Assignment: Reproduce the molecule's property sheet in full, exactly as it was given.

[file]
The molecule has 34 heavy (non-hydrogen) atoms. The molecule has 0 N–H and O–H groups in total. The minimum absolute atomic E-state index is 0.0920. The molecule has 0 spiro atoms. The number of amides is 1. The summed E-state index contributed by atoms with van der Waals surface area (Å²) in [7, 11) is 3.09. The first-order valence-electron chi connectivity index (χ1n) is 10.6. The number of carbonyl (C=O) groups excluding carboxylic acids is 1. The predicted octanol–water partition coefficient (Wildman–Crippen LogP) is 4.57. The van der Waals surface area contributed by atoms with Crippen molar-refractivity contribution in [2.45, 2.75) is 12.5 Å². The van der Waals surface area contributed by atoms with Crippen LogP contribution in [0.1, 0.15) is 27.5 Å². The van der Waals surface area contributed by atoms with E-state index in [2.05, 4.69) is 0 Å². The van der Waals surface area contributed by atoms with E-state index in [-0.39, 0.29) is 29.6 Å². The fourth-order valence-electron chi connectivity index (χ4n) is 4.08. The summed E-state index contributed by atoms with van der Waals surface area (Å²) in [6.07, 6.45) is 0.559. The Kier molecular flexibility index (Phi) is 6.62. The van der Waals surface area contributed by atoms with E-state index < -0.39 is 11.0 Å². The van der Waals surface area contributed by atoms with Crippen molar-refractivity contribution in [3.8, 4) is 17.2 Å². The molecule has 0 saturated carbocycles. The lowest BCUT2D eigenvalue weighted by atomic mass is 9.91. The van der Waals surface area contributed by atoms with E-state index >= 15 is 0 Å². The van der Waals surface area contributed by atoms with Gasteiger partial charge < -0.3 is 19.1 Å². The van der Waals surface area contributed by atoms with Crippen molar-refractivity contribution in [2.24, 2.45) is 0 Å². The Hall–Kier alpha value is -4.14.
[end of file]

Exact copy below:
The molecule has 34 heavy (non-hydrogen) atoms. The molecule has 0 N–H and O–H groups in total. The minimum absolute atomic E-state index is 0.0920. The molecule has 0 spiro atoms. The number of amides is 1. The summed E-state index contributed by atoms with van der Waals surface area (Å²) in [7, 11) is 3.09. The first-order valence-electron chi connectivity index (χ1n) is 10.6. The number of carbonyl (C=O) groups excluding carboxylic acids is 1. The predicted octanol–water partition coefficient (Wildman–Crippen LogP) is 4.57. The van der Waals surface area contributed by atoms with Crippen molar-refractivity contribution in [2.45, 2.75) is 12.5 Å². The van der Waals surface area contributed by atoms with Crippen LogP contribution in [0.1, 0.15) is 27.5 Å². The van der Waals surface area contributed by atoms with E-state index in [2.05, 4.69) is 0 Å². The van der Waals surface area contributed by atoms with E-state index in [-0.39, 0.29) is 29.6 Å². The fourth-order valence-electron chi connectivity index (χ4n) is 4.08. The summed E-state index contributed by atoms with van der Waals surface area (Å²) in [6.07, 6.45) is 0.559. The Kier molecular flexibility index (Phi) is 6.62. The van der Waals surface area contributed by atoms with E-state index < -0.39 is 11.0 Å². The van der Waals surface area contributed by atoms with Crippen molar-refractivity contribution in [3.8, 4) is 17.2 Å². The molecule has 0 saturated carbocycles. The lowest BCUT2D eigenvalue weighted by atomic mass is 9.91. The van der Waals surface area contributed by atoms with E-state index >= 15 is 0 Å². The van der Waals surface area contributed by atoms with Gasteiger partial charge < -0.3 is 19.1 Å². The van der Waals surface area contributed by atoms with Crippen molar-refractivity contribution in [2.24, 2.45) is 0 Å². The Hall–Kier alpha value is -4.14.